MESSAGE OF JOHN
To His Excellency
1. The importance of this Special Session and of the content of its work prompts me to send to this distinguished Assembly some thoughts and reflections on a subject which has been a constant concern of the Holy See, especially during the past two decades. The Holy See intends moreover by this message to pledge its continued interest in this area. The work of preparation for this Session has been long and involved. It has absorbed the energies and the resources of the major organs of the United Nations Organization, and has been the focus of much work and of great expectations on the part of peoples around the world. The Holy See has followed all this work closely and with an earnest desire to be of service.
Whatever may have been the gains or shortcomings of past efforts, this Special Session should be seen as a new opportunity to set a course which will benefit all peoples and nations. It deserves to be a new opportunity because of the work that has been put into it, but even more because of the needs and just aspirations of so many people who rightfully continue to look for a better and more humane future for themselves and their children.
2. To be a new opportunity, this Session of the United Nations Organization must not become submerged in the past. Rather it should be an occasion for everyone to learn from the past and to make new strides forward, being aware of what may have hindered progress in the past, so that sterile checkmates may be avoided in the future. This work cannot afford to be caught by old polarities. It must transcend them. It cannot be the captive of stale ideologies; it must instead bypass them. If the participants in this gathering are of one mind in the desire to look afresh at common problems, then already the atmosphere has been created that will make this one of the most productive Sessions that the United Nations system has seen.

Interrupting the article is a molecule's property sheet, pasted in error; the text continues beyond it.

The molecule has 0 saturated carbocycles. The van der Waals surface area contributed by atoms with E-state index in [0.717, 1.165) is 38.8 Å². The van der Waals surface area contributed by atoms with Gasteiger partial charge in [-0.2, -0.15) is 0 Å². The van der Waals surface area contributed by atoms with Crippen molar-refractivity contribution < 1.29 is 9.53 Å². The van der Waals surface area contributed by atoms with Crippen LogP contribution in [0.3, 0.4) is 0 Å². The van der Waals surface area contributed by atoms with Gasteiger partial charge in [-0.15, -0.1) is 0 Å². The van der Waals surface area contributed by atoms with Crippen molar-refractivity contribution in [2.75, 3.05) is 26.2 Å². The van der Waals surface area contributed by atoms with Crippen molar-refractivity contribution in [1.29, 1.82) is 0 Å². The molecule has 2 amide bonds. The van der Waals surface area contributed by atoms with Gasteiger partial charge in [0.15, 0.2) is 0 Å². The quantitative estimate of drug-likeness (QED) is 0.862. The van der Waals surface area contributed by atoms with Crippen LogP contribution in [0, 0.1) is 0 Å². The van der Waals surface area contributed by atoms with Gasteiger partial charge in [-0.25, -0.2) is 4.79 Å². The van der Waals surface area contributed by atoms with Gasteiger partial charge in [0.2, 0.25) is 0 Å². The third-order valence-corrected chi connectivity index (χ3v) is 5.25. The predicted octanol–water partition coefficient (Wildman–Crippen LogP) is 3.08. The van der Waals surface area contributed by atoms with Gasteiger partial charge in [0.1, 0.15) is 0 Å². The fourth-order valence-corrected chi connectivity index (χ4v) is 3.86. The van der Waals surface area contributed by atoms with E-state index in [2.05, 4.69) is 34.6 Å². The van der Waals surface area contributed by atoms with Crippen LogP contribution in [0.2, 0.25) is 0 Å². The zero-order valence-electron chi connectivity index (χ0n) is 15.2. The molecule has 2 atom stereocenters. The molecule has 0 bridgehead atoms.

3. In these discussions the Catholic Church has her own role to play. She does not seek to speak out on merely economic or technological questions. She does not attempt to give concrete solutions to the complex realities which are not her proper responsibility. This does not mean that the Church is unaware of the complexities of the problems before this Assembly. Nor is she unknowledgeable about the substance and the content of the issues that must be confronted here by the experts from various parts of the world. But the Church speaks here first of all to give witness to her concerns for everything that touches the human condition. Many of you know already that the Holy See has taken part in various ways in most of the preparatory work for this Special Session, as well as participating in the work of the various organizations whose own concerns figure largely in this Assembly.
While the Holy See rightly leaves the purely technological and economic matters to those whose proper responsibilities they are, it continues to be present at these meetings in order to add its voice within the discussions themselves. It does so in order to offer a vision of the human person and society. It does so in order to propose some helpful criteria to ensure that human values, values of the spirit, values of peoples and cultures, are not inadvertently made subservient to some lesser goal of merely economic or material gain that ultimately would prove unworthy of the very person and the very society all of us seek to foster.
4. As has been recognized, ever greater importance is now attributed to non-economic considerations in forming new structures of international relations. In this regard, religious and ethnic factors, education and public opinion play a great part. Peace itself becomes a driving force of so many parts of the global community that peace which is irreconcilable with military or economic wars.
Such a perspective does indeed lie before us at this Special Session. And if I speak to you out of my Christian inheritance and use a vocabulary that is proper to those of us who follow the one whom we call the Prince of Peace, this is done with the conviction that the words I speak can be readily understood by men and women of good will everywhere and be of benefit to them.
5. My first major point is an appeal to all of you here, to all peoples everywhere. It is an appeal to go beyond any static positions that belong to a particular ideology. Let every system and each functioning part of a system look to what in fact it can do, to ask what in fact it can contribute, to see how in fact it can advance the real goals of human living, regardless of whatever positions the stale arguments of ideological bias may wish to impose artificially - positions and biases which may hinder rather than promote real progress and fraternal collaboration.